A Tank on a Pedestal: Museums in an Age of Planetary Civil War
I love history.
But history doesn’t love me back,
Whenever I call her I get her answering machine.
She says: “Insert logo here.”
A tank on a pedestal. Fumes are rising from the engine. A Soviet battle tank—called IS-3 for Joseph Stalin—is being repurposed by a group of pro-Russian separatists in Konstantinovka, Eastern Ukraine. It is driven off a WWII memorial pedestal and promptly goes to war. According to a local militia, it “attacked a checkpoint in Ulyanovka, Krasnoarmeysk district, resulting in three dead and three wounded on the Ukrainian side, and no losses on our side.”1
One might think that the active historical role of a tank would be over once it became part of a historical display. But this pedestal seems to have acted as temporary storage from which the tank could be redeployed directly into battle. Apparently, the way into the museum—or even into history itself—is not a one-way street. Is the museum a garage? An arsenal? Is a monument pedestal a military base?
But this opens up more general questions. How can one think of art institutions in an age that is defined by planetary civil war, growing inequality, and proprietary digital technology? The boundaries of the institution have become fuzzy. They extend from pumping the audience for tweets, to a future of “neurocurating” in which paintings will surveil their audience via facial recognition and eye tracking to check whether the paintings are popular enough or whether anyone is behaving suspiciously.
Is it possible, in this situation, to update the twentieth-century terminology of institutional critique? Or does one need to look for different models and prototypes? What is a model anyway, under such conditions? How does it link on- and off-screen realities, mathematics and aesthetics, future and past, reason and treason? And what is its role in a global chain of projection as production?
In the example of the kidnapped tank, history invades the hypercontemporary. It is not an account of events post factum. It acts, it feigns, it keeps on changing. History is a shape-shifting player, if not an irregular combatant. It keeps attacking from behind. It blocks off any future. Frankly, this kind of history sucks.
This history is not a noble endeavor, something to be studied in the name of humankind so as to avoid being repeated. On the contrary, this kind of history is partial, partisan, and privatized, a self-interested enterprise, a means to feel entitled, an objective obstacle to coexistence, and a temporal fog detaining people in the stranglehold of imaginary origins.2 The tradition of the oppressed turns into a phalanx of oppressive traditions.3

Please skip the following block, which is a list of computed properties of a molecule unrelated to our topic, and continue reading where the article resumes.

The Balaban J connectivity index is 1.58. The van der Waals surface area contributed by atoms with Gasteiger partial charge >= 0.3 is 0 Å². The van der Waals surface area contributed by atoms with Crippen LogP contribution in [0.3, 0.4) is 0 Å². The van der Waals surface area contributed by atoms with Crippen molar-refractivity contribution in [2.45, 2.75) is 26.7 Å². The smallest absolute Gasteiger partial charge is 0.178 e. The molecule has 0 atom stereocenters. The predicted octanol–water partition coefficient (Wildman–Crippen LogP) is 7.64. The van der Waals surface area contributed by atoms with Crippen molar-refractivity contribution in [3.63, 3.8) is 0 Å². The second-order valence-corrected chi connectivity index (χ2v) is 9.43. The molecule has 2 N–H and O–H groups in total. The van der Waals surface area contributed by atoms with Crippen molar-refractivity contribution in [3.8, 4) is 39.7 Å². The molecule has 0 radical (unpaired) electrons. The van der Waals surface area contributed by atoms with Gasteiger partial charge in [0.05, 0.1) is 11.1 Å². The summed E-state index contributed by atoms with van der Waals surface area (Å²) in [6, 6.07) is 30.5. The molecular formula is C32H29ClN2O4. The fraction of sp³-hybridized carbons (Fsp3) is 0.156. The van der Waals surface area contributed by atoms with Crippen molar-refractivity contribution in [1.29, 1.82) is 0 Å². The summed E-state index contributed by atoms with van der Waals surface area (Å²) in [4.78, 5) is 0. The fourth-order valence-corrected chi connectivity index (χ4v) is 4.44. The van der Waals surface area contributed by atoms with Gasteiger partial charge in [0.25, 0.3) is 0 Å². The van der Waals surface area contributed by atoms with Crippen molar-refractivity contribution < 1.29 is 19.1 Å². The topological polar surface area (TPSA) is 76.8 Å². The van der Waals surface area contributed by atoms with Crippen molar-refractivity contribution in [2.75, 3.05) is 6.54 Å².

A stormtrooper crashes the annual Battle Of Hastings reenactment in Northamptonshire, England, on July 20, 2013. Photo: Getty Images.
Does time itself run backwards nowadays? Did someone remove its forward gear and force it to drive around in circles? History seems to have morphed into a loop.
In such a situation, one might be tempted to rehash Marx’s idea of historical repetition as farce. Marx thought that historical repetition—let alone reenactments—produces ludicrous results. However, quoting Marx, or indeed any historical figure, would itself constitute repetition, if not farce.
So let’s turn to Tom Cruise and Emily Blunt instead, which is more helpful. In the blockbuster Edge of Tomorrow, the Earth has been invaded by a savage alien species known as Mimics. While trying to get rid of them, Blunt and Cruise get stuck in a time-looped battle; they get killed over and over again, only to be respawned at sunrise. They have to find a way out of the loop. Where does the Mimic-in-chief live? Underneath the Louvre’s pyramid! This is where Blunt and Cruise go to destroy him.
A helicopter aims for I. M. Pei’s pyramid at the Louvre in a scene from Edge of Tomorrow (2014).
The enemy is inside the museum, or more accurately, underneath it. The Mimics have hijacked the place and turned time into a loop. But what does the form of the loop mean, and how is it linked to warfare? Giorgio Agamben has recently analyzed the Greek term stasis, which means both civil war and immutability: something potentially very dynamic, but also its absolute opposite.4 Today, multiple conflicts seem to be mired in stasis, in both senses of the term. Stasis describes a civil war that is unresolved and drags on. Conflict is not a means to force a resolution of a disputed situation, but a tool to sustain it. A stagnant crisis is the point. It needs to be indefinite because it is an abundant source of profit: instability is a bottomless gold mine.5
Stasis happens as a perpetual transition between the private and public spheres. It is a very useful mechanism for a one-way redistribution of assets. What was public is privatized by violence, while formerly private hatreds become the new public spirit.